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Class::DBI transactions

This is something I did at work just before Christmas, which is kind of useful.

Some years ago, I came up with the original method do_transaction() for Class::DBI. However, it’s kind of clunky to use, as the example shows.

Music::DBI->do_transaction( sub {
  my $artist = Music::Artist->insert({ name => 'Pink Floyd' });
  my $cd = $artist->add_to_cds({
    title => 'Dark Side Of The Moon',
    year  => 1974,
  });
});

The thing that bugs me in particular is the mandatory use of sub {}. I’d rather it be like ruby’s blocks, more of a language feature. Thankfully, Perl allows you to do this with prototypes.

So I modified my base class for Class::DBI to look like this:

use Exporter 'import';
our @EXPORT = qw( do_transaction );
sub do_transaction (&) {
  my $class = __PACKAGE__;
  # Rest of function remains the same.
}

This lets you call do_transaction in a much simpler fashion:

use Music::DBI;
do_transaction {
  my $artist = Music::Artist->insert({ name => 'Pink Floyd' });
  my $cd = $artist->add_to_cds({
    title => 'Dark Side Of The Moon',
    year  => 1974,
  });
}

Now I have committed one of the cardinal sins of Perl OO here—I’m exporting from an OO module. In this case though, I feel it’s justified. Firstly, you need to call the function as a function and not a method for the prototype to have any effect. Secondly, it greatly reduces the amount of typing that I have to do. Overall, it’s a much nicer solution.

Of course, Ruby on Rails makes this much simpler, because it’s notion of blocks is so deeply embedded into the language. See ActiveRecord::Transactions::ClassMethods for details.

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REST on RAILS

Matt Biddulph has just had an article published on xml.com, REST on rails. It’s a really great way of working, and I encourage closer scrutiny. And it shows off Rails at its best. I really look forward to playing with Rails more. I would like to implement PUT for that rest_resource method as well…

It also happens to be very similar to a system I wrote at work a couple of years ago using Perl and Class::DBI. The system we have at work is a bit more complicated and has more edge cases in the generated XML, particularly with regards to nesting. Looking at that article makes me wonder if we couldn’t simplify the design our protocol… But it’s already in use by so many clients, I think that would be difficult at this point.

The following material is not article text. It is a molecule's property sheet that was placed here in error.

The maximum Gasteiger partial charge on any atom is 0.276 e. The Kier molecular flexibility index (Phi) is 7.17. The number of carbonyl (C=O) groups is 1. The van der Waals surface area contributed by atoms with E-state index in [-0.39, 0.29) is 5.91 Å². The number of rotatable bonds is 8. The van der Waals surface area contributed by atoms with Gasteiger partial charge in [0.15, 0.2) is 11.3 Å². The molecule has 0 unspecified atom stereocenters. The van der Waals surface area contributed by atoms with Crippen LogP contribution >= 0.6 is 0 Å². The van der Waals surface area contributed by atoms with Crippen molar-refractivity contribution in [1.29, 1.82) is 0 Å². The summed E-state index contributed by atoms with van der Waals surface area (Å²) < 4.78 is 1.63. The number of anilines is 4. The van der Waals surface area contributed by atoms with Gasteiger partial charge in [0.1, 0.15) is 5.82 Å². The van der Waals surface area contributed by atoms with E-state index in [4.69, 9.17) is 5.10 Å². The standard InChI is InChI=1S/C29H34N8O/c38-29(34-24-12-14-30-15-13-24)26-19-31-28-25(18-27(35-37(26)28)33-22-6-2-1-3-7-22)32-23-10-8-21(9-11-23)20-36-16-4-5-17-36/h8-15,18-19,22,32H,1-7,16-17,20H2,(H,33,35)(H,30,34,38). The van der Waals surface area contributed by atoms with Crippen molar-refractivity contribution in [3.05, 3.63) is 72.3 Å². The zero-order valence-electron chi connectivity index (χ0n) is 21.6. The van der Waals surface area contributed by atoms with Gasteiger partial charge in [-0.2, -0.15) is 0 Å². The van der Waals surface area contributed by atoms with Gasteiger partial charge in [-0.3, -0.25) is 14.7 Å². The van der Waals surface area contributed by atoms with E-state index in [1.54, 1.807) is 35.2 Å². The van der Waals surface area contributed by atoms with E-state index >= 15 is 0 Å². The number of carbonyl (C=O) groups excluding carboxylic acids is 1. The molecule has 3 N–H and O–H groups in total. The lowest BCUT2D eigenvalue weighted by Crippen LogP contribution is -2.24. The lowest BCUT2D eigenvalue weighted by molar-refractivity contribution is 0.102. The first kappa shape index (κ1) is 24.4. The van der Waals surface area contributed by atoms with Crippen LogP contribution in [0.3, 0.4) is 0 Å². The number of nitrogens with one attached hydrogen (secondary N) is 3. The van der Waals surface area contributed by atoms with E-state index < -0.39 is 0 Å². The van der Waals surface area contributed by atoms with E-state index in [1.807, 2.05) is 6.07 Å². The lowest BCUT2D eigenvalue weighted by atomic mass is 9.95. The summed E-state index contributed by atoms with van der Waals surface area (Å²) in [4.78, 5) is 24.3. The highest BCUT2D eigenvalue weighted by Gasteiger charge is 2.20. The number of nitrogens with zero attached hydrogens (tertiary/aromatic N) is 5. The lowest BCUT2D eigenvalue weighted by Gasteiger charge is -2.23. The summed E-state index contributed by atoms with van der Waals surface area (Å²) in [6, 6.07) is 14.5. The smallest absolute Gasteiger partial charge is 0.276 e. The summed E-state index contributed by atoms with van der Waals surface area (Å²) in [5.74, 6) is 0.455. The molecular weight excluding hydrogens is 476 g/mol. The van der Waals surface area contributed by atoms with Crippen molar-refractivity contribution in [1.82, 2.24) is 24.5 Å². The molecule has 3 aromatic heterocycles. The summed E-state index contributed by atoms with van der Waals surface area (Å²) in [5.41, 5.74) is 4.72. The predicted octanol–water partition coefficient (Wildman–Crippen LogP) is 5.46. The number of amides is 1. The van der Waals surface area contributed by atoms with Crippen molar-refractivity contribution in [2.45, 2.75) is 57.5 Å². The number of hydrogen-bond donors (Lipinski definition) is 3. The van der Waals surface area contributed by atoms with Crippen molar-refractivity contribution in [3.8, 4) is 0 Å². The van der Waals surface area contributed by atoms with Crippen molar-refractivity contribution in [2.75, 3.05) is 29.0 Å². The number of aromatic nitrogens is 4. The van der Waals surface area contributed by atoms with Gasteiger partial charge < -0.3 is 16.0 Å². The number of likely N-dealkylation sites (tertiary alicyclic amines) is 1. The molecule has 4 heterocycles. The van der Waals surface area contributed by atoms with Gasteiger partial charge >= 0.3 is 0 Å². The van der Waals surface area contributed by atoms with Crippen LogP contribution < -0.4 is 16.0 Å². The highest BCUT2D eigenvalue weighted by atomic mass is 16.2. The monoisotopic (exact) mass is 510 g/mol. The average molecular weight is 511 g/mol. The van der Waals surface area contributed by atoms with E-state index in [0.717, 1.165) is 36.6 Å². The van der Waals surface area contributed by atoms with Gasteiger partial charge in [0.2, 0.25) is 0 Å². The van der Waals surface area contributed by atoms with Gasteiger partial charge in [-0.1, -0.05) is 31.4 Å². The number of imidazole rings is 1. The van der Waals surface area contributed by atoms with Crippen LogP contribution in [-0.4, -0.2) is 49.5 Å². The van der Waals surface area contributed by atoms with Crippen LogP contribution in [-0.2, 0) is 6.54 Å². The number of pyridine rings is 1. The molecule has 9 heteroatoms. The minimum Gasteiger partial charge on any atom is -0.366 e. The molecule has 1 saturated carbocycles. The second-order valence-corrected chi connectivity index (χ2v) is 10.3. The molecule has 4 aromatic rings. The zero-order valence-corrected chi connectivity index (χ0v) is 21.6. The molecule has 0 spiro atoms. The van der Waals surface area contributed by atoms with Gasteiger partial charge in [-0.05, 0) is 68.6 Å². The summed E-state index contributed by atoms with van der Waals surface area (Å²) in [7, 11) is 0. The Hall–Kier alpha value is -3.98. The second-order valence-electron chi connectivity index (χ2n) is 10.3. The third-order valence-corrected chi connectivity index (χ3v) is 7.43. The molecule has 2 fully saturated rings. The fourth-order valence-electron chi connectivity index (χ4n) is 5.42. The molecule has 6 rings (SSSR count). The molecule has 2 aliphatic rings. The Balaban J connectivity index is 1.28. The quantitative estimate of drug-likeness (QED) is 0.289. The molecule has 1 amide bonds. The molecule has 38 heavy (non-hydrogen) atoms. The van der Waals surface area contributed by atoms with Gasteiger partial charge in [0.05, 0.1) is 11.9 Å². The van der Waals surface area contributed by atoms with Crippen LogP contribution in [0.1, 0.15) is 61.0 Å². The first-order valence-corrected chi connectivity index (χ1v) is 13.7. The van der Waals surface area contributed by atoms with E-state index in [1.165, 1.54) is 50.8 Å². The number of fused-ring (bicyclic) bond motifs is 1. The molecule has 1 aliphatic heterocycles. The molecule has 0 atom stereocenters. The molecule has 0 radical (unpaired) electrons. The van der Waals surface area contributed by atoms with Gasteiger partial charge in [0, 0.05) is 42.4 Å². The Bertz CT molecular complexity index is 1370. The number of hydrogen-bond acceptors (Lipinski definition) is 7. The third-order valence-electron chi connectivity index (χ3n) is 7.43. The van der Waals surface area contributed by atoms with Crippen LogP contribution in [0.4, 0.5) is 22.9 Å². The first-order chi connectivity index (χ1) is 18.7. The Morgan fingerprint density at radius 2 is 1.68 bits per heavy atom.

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Class::DBI, PostgreSQL and Transactions

Once again, I managed to see the dreaded ”<IDLE> in transaction” message from PostgreSQL today. This means that I have a connection to the database open, which is currently inside a transaction. This is bad because locks are held open in a transaction. So, what to do about it? Firstly, examine the documentation.

  1. <a href="http://search.cpan.org/dbdpg/DBD-Pg-1.43/Pg.pm#Transactions”>DBD::Pg on transactions.
  2. <a href="http://search.cpan.org/timb/DBI-1.48/DBI.pm#Transactions”>DBI on transactions.
  3. <a href="http://search.cpan.org/tmtm/Class-DBI-v3.0.4/lib/Class/DBI.pm#TRANSACTIONS”>Class::DBI on transactions (which I’m amused to see that I contributed when I first came across this problem several years ago)

Now, the application I’m working on at present has no particular need for transactions for the most part. So it would definitely be easier to turn on <a href="http://search.cpan.org/timb/DBI-1.48/DBI.pm#AutoCommit”>AutoCommit and only drop into a transaction when I absolutely have to.

What do I know so far?

  • AutoCommit defaults to on.
  • But Class::DBI disables it by default for PostgreSQL.
  • My application is running as part of an HTML::Mason web page.
  • When I make any call that goes near the database on a Class::DBI object, DBD::Pg executes an implicit BEGIN before the SQL that it has been sent executes. Only the first time though. This is because DBD::Pg is a database where a transaction must be explicitly started. DBI says the driver will automatically begin an explicit transaction when AutoCommit is turned off.
  • In a nutshell, I need to get AutoCommit turned on until I need it.

There, wasn’t that simple?